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A role for ecology in male mate discrimination of immigrant females in Calopteryx damselflies?

Wellenreuther, Maren LU ; Vercken, Elodie and Svensson, Erik LU (2010) In Biological Journal of the Linnean Society 100(3). p.506-518
Abstract
Sexual selection against immigrants is a mechanism that can regulate premating isolation between populations but, so far, few field studies have examined whether males can discriminate between immigrant and resident females. Males of the damselfly Calopteryx splendens show mate preferences and are able to force pre-copulatory tandems. We related male mate responses to the ecological characteristics of female origin, geographic distances between populations, and morphological traits of females to identify factors influencing male mate discrimination. Significant heterogeneity between populations in male mate responses towards females was found. In some populations, males discriminated strongly against immigrant females, whereas the pattern... (More)
Sexual selection against immigrants is a mechanism that can regulate premating isolation between populations but, so far, few field studies have examined whether males can discriminate between immigrant and resident females. Males of the damselfly Calopteryx splendens show mate preferences and are able to force pre-copulatory tandems. We related male mate responses to the ecological characteristics of female origin, geographic distances between populations, and morphological traits of females to identify factors influencing male mate discrimination. Significant heterogeneity between populations in male mate responses towards females was found. In some populations, males discriminated strongly against immigrant females, whereas the pattern was reversed or nonsignificant in other populations. Immigrant females were particularly attractive to males when they came from populations with similar predation pressures and densities of conspecifics. By contrast, immigrant females from populations with strongly dissimilar predation pressures and conspecific densities were not attractive to males. Differences in the abiotic environment appeared to affect mating success to a lesser degree. This suggests that male mate discrimination is context-dependent and influenced by ecological differences between populations, a key prediction of ecological speciation theory. The results obtained in the present study suggest that gene-flow is facilitated between ecologically similar populations. (C) 2010 The Linnean Society of London, Biological Journal of the Linnean Society, 2010, 100, 506-518. (Less)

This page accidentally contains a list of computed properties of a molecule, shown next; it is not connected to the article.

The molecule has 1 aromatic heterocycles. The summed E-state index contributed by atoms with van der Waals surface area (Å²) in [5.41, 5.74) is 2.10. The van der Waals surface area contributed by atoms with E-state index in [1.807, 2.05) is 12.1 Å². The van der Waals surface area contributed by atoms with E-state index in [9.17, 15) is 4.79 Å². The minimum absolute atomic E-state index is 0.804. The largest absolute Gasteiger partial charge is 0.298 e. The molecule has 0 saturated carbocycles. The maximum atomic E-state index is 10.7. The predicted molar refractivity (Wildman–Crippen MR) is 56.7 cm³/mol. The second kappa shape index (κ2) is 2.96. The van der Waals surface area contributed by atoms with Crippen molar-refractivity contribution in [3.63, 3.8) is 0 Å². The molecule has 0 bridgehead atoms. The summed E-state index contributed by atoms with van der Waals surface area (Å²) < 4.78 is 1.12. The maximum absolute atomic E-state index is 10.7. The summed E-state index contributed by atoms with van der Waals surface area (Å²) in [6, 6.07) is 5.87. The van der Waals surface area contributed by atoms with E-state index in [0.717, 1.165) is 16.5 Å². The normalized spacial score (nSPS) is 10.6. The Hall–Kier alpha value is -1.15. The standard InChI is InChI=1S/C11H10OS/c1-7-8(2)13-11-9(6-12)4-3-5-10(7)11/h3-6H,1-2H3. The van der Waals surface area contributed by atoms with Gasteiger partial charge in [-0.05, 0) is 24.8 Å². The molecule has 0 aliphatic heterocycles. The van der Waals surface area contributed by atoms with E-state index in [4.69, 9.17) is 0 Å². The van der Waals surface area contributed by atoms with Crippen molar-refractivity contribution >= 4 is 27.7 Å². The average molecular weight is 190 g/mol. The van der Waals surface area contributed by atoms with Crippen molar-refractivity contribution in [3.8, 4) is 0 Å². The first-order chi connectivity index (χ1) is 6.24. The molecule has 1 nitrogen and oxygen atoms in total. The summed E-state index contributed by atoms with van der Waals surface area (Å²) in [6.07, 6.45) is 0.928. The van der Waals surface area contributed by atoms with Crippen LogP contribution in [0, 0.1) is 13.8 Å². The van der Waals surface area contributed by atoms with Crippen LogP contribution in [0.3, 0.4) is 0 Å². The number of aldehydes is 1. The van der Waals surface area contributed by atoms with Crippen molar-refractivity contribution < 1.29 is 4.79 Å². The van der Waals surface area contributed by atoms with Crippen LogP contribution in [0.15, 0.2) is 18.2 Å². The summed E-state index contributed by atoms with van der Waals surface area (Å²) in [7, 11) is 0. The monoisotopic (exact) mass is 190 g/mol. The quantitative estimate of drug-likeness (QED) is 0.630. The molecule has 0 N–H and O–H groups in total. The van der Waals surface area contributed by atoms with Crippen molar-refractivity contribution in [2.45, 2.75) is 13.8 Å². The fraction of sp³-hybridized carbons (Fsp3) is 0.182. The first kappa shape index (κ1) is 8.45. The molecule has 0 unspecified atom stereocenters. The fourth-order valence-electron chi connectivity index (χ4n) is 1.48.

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author
organization
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type
Contribution to journal
publication status
published
subject
keywords
adaptation, local, genetic variation, adaptive divergence, ecological speciation, premating isolation, male mate choice
in
Biological Journal of the Linnean Society
volume
100
issue
3
pages
506 - 518
publisher
Linnean Society of London
external identifiers
  • wos:000279401800003
  • scopus:77954381968
ISSN
0024-4066
DOI
10.1111/j.1095-8312.2010.01464.x
language
English
LU publication?
yes
id
ff890685-85b8-42ec-b190-0b4bacd676c5 (old id 1629340)
date added to LUP
2010-07-22 11:01:05
date last changed
2018-05-29 10:21:19
@article{ff890685-85b8-42ec-b190-0b4bacd676c5,
  abstract     = {Sexual selection against immigrants is a mechanism that can regulate premating isolation between populations but, so far, few field studies have examined whether males can discriminate between immigrant and resident females. Males of the damselfly Calopteryx splendens show mate preferences and are able to force pre-copulatory tandems. We related male mate responses to the ecological characteristics of female origin, geographic distances between populations, and morphological traits of females to identify factors influencing male mate discrimination. Significant heterogeneity between populations in male mate responses towards females was found. In some populations, males discriminated strongly against immigrant females, whereas the pattern was reversed or nonsignificant in other populations. Immigrant females were particularly attractive to males when they came from populations with similar predation pressures and densities of conspecifics. By contrast, immigrant females from populations with strongly dissimilar predation pressures and conspecific densities were not attractive to males. Differences in the abiotic environment appeared to affect mating success to a lesser degree. This suggests that male mate discrimination is context-dependent and influenced by ecological differences between populations, a key prediction of ecological speciation theory. The results obtained in the present study suggest that gene-flow is facilitated between ecologically similar populations. (C) 2010 The Linnean Society of London, Biological Journal of the Linnean Society, 2010, 100, 506-518.},
  author       = {Wellenreuther, Maren and Vercken, Elodie and Svensson, Erik},
  issn         = {0024-4066},
  keyword      = {adaptation,local,genetic variation,adaptive divergence,ecological speciation,premating isolation,male mate choice},
  language     = {eng},
  number       = {3},
  pages        = {506--518},
  publisher    = {Linnean Society of London},
  series       = {Biological Journal of the Linnean Society},
  title        = {A role for ecology in male mate discrimination of immigrant females in Calopteryx damselflies?},
  url          = {http://dx.doi.org/10.1111/j.1095-8312.2010.01464.x},
  volume       = {100},
  year         = {2010},
}